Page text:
Shirani Bandaranayake: Charges set out as impeachment begins
Sri Lanka's parliament has begun formal impeachment proceedings against the chief justice after the Speaker accepted a motion against her.
Last week government lawmakers signed a motion against Shirani Bandaranayake, which was made public for the first time on Tuesday.
It sets out 14 charges, including failing to disclose her income and misusing her position.
Critics say the move is aimed at stifling the court's independence.
The impeachment proceedings come just a day after hundreds of lawyers protested against the move in the capital, Colombo.
The government has made assurances that due process will be followed. It denies pursuing a vendetta against her or trying to crush the judiciary.
The Speaker - who is also a brother of Sri Lanka's President Mahinda Rajapaksa - will now form a parliamentary committee to investigate the charges against the chief justice.
Dispute over bill
The motion, backed by government MPs, says the chief justice has "plunged the entire Supreme Court and specially the office of the Chief Justice into disrepute".
The charges against Dr Bandaranayake include:
- Failing to declare her assets fully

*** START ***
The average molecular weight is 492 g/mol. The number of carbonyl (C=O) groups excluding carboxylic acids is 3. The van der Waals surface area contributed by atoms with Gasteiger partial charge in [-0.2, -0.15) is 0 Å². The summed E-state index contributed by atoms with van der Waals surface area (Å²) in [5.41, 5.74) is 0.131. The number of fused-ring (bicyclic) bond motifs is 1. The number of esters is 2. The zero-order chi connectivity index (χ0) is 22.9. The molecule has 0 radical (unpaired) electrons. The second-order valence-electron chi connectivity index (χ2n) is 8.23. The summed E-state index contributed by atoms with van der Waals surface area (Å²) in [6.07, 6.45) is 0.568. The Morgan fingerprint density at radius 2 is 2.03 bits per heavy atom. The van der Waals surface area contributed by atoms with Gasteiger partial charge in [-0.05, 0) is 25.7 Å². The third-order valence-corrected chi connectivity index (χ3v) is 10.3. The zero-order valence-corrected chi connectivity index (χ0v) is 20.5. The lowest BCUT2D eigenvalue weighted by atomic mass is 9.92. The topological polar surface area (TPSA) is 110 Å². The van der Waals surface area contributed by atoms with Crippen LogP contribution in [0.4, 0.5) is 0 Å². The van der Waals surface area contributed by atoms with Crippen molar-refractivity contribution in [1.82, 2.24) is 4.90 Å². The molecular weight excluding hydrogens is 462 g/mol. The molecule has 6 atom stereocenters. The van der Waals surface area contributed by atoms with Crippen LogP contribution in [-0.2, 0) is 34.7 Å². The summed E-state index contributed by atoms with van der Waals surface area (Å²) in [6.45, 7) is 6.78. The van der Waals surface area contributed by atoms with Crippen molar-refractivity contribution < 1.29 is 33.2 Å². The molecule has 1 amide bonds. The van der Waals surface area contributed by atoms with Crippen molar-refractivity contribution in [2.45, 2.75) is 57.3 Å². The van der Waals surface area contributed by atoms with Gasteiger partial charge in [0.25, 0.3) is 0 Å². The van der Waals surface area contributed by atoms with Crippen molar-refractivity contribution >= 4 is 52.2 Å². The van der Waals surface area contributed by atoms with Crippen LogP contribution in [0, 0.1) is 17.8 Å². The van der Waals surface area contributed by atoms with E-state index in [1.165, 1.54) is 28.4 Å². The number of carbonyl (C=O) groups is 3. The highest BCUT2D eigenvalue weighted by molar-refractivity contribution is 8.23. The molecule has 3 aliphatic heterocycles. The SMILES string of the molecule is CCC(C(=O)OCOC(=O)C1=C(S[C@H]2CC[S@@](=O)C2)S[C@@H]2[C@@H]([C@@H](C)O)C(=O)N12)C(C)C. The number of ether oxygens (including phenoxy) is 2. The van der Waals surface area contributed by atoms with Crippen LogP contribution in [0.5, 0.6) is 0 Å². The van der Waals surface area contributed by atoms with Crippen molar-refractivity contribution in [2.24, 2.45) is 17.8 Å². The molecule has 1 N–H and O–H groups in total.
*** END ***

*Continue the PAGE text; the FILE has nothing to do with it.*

- Failing to declare foreign currency
- Failing to provide details of "more than 20 bank accounts"
- Disregarding the constitution
- Harassing a female magistrate
- Being unsuitable to continue as chairperson of the Judicial Services Commission because of bribery charges against her husband
Opposition politicians say the government has moved against Dr Bandaranayake because it was indignant when she hampered the passage of the so-called Divineguma Bill, which centralises previously devolved development funds.
Critics of that bill say it signals the government's intention to prevent regional devolution from being implemented.
Devolution is wanted by the largest Tamil party and by influential powers including India and the US but nationalistic factions in the government have recently been calling for devolution provisions already in the constitution to be scrapped.
The government staged a street demonstration on Tuesday in favour of the bill and its enactment despite a Supreme Court ruling that it needs a two-thirds parliamentary majority to be passed, plus a referendum for one of its clauses.
One Tamil opposition politician, Mano Ganesan, said the impeachment motion against the judge showed that President Rajapaksa "will not share power".
On Monday another opposition politician told a protest rally that the government was "insulting" the chief justice because its MPs had submitted anonymous letters before parliament which contained smear allegations against her.
When Dr Bandaranayake was sworn in in May 2011, corruption allegations were already being levelled against her husband and the opposition declared her appointment to be unsuitable. The government and government media stoutly defended her.
Those positions have now been reversed.